Alex Frew McMillan
As a free-lancer, he has written regularly for The New York Times, and is a contributor to TheStreet.com and Forbes. He has also written the occasional piece for publications such as The Wall Street Journal, the Financial Times, The Australian, the Economist Intelligence Unit and CNBC.
He covered the September 11, 2001 attacks for CNN, writing the first reaction to the disaster from governments around the world, and wrote a series of well-regarded stories about greater China’s property slowdown for Reuters. His real-estate coverage has explained the importance of property trends for institutional investors as well as for individual property owners. He also covered the hedge-fund industry for six years and has focused on alternative as well as personal finance.
Since moving to Hong Kong from New York City 15 years ago, he has devoted himself to coverage of Asia, writing magazine stories and analysis pieces for Asian Investor, the South China Morning Post and the Straits Times, as well as many magazines. He has also made numerous appearances on both television and radio to discuss his work.
With a South African father and British mother, he took up a Morehead Scholarship to study in the United States, one of the best-known merit scholarships in the country, offered to candidates considered to have leadership potential.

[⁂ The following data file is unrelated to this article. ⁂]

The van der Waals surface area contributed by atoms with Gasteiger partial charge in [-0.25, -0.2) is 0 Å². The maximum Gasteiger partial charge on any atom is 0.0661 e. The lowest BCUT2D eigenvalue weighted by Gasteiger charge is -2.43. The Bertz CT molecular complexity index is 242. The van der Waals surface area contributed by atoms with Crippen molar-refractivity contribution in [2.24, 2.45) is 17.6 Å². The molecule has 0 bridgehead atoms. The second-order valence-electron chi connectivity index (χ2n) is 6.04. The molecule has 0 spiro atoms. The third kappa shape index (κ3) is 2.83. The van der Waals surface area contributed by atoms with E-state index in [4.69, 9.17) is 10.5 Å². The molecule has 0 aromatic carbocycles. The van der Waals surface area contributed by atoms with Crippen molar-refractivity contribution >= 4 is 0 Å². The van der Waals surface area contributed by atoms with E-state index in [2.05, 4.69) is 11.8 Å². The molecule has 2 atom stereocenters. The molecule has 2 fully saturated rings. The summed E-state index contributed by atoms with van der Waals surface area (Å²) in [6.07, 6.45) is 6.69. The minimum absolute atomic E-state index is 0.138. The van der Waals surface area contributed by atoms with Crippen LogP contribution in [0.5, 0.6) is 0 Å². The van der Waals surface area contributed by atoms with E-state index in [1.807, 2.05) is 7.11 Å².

He graduated with a degree in Journalism and English from the University of North Carolina at Chapel Hill, with honors and distinction, and serves as co-chairman of the university's alumni association in Hong Kong. Besides reporting, he is also an avid tennis player, snowboarder and scuba diver, and is a PADI-certified divemaster.
Recent Articles By The Author
It's an unheard-of event in corporate Japan.
The influential Apple Daily would have to shut down its operations this Friday if its accounts remain frozen.
Authorities raided Apple Daily and arrested five top executives. Trading in Next Digital is suspended, but the stock may leap.
Big-money backers calculate how vocal to make their support for the Summer Games, which some surveys show are unpopular with the Japanese public.
The electronics maker is winnowing its board and executive ranks amid an investigation ensnaring Prime Minister Yoshihide Suga.
The IPO is likely to be the largest in the United States this year and would give investors access to the world's largest 'mobility market.'
Eisai is working on another promising drug candidate to combat Alzheimer's disease, and will benefit from a split of the profits for Aduhelm.
U.S. investors will be barred from trading the securities of 59 Chinese companies in a new executive order.